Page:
A recent attempt by a logistics solutions company providing cargo management and delivery services to prevent the use of its registered trademark/trade name “GATI” by a non-profitable trust whose objectives were to support, facilitate and promote emerging artists in the field of dance, failed. Due weightage was given to the facts that the parties were engaged in and provided altogether different activities and there were no chances of any confusion or deception arising. Additionally the term “GATI” is a common Hindi and Sanskrit word meaning “movement” and has a direct reference to the business activity of dance. It was held by the Delhi High Court that no prejudice, harm or injury would be caused to the logistics/cargo service provider if an identical mark were used to operate a dance forum.
In another case decided on the same day by the same Court, the Defendant, a coaching institute which tutored engineering aspirants for entrance exams to premier educational institutes, was restrained from using the Plaintiff’s registered trademark “BRAHMOS” (used by the Plaintiff for supersonic missiles), for dissimilar services (viz. educational services) on account of it being well-known and qualified for protection albeit the dissimilarity.
In arriving at its decision the Court took into consideration that:
- The Defendant was not in a position to validly justify how it came to adopt BRAHMOS (
- The Defendant had used BRAHMOS with a dishonest and mala fide intention and motive viz. to cash in on the goodwill and reputation of the Plaintiffs
- BRAHMOS was coined, honestly adopted and used prior in point of time by the Plaintiff
- BRAHMOS was a dominant and prominent part of the corporate name and trading style of the Plaintiffs.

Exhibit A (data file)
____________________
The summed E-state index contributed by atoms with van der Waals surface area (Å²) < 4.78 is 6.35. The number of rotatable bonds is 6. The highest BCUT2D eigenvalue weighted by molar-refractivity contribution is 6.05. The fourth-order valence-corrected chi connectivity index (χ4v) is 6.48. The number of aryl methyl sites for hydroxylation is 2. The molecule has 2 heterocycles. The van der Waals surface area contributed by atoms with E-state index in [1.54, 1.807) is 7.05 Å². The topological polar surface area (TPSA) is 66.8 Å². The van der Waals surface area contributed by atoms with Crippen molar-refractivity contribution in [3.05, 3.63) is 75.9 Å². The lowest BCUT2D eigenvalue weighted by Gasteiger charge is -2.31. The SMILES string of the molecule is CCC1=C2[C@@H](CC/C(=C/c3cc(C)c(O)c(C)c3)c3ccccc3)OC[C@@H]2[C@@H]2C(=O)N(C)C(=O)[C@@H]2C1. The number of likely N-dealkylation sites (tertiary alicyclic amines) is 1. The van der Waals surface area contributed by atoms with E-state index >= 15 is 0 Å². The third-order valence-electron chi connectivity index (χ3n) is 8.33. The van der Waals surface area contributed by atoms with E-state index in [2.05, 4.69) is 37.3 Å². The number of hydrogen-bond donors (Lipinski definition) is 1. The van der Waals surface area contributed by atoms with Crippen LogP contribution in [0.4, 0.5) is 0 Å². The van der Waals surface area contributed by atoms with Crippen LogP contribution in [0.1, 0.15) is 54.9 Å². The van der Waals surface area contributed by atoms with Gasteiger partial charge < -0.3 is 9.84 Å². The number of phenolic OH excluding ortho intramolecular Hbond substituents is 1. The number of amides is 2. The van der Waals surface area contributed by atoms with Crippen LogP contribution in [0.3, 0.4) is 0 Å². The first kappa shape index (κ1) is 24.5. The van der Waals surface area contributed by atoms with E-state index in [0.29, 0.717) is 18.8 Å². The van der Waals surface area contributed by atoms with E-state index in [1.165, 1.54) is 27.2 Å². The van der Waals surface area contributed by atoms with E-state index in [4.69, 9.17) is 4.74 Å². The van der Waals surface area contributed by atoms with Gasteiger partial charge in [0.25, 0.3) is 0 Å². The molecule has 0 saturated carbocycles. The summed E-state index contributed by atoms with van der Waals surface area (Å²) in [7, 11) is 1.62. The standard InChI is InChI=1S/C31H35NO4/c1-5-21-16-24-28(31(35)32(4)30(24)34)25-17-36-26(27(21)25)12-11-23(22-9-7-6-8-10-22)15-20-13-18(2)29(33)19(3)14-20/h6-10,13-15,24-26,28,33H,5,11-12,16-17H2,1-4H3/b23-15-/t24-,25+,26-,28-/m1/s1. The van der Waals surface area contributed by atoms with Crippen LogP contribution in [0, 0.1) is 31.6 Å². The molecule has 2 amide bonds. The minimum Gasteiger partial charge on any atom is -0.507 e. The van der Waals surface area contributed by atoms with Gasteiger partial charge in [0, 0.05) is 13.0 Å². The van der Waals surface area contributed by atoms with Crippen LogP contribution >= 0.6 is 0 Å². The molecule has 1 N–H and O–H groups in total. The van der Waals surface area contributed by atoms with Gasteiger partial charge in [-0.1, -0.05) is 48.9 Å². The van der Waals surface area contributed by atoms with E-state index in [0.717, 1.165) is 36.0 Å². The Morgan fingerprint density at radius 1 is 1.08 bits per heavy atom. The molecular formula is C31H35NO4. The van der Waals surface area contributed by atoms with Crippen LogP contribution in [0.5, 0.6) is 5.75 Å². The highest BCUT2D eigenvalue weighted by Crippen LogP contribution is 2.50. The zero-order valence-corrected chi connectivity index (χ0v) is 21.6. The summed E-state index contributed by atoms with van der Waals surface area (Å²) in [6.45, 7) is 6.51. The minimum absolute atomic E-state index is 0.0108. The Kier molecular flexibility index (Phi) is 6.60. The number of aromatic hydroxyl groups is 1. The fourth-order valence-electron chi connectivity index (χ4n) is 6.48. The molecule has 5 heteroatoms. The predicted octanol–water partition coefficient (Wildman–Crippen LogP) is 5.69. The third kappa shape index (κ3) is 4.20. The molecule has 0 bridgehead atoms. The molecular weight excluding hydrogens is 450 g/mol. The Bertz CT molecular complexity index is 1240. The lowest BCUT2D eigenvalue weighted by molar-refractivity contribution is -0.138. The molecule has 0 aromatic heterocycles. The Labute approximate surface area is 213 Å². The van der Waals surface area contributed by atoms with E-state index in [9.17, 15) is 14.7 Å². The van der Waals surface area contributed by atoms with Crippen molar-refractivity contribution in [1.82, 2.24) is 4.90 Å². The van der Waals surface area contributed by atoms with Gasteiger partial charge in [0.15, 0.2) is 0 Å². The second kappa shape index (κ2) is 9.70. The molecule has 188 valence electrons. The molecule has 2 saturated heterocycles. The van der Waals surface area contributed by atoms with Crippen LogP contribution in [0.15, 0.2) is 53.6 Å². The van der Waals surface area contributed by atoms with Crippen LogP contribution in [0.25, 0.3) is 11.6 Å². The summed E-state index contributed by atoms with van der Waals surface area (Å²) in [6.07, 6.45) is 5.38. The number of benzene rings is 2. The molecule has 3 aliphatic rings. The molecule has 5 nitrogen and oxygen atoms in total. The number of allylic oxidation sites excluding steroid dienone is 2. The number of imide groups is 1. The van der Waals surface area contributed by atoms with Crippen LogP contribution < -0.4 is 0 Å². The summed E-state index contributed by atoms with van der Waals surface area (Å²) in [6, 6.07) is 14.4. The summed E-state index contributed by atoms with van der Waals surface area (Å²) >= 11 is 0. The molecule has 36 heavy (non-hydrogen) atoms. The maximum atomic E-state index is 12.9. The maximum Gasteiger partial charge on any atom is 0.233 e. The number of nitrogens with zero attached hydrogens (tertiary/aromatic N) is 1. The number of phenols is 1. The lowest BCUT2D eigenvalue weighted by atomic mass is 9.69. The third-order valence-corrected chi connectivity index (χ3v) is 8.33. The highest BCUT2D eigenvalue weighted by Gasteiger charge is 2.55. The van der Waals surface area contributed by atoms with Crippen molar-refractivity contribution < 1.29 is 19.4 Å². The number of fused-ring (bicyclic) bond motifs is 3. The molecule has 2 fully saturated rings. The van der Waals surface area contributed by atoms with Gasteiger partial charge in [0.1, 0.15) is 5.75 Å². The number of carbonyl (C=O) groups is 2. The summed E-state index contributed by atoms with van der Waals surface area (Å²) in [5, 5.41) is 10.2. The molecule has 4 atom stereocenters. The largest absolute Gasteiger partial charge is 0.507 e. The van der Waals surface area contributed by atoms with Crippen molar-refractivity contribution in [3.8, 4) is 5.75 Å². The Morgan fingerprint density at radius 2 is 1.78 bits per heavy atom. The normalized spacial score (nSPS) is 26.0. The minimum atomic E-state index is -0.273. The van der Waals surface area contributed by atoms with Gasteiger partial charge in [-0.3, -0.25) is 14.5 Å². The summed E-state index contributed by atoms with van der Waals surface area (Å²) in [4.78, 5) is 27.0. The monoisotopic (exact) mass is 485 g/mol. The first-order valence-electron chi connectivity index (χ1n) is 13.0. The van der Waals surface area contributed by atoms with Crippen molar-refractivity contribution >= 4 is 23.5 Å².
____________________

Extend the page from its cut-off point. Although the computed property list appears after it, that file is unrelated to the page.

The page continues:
- Additionally the Plaintiff also imparted educational programs relating to the aerospace industry.
Upon being served with a cease and desist notice or even being sued, the bullied entity needs to consider whether its acts are infringing and whether it can stop using the mark with little or no harm to itself. In such cases, it is reasonable and less expensive to cease the infringing act. Where the target is of an opinion that its use is legitimate and ceasing the use will cause significant damage or loss, it may explain that to the purported bully and seek a resolution perhaps through a coexistence or consent agreement. Yet another option is agreeing to rebrand, but requesting for a reasonable period to do so and being reimbursed with rebranding costs.
Where an amicable solution cannot be arrived at and specifically in cases involving actual bullying, the bullied entity may seek a declaratory judgment from a court or carry out an extensive public relations campaign in the media. Facepets.com has done exactly this. It has filed a suit claiming clarification from the District Court of Tennessee at Nashville that it does not infringe or dilute Facebook’s trademarks and also that Facebook has engaged in the practice of trademark bullying.
The bullied entity may protect itself from trademark bullying by taking care when selecting brands by engaging the services of a competent trademark attorney who would conduct thorough trademark availability searches, and only pursuant to which approve the adoption of a suitable hassle-free brand and filing of a trademark application seeking its registration.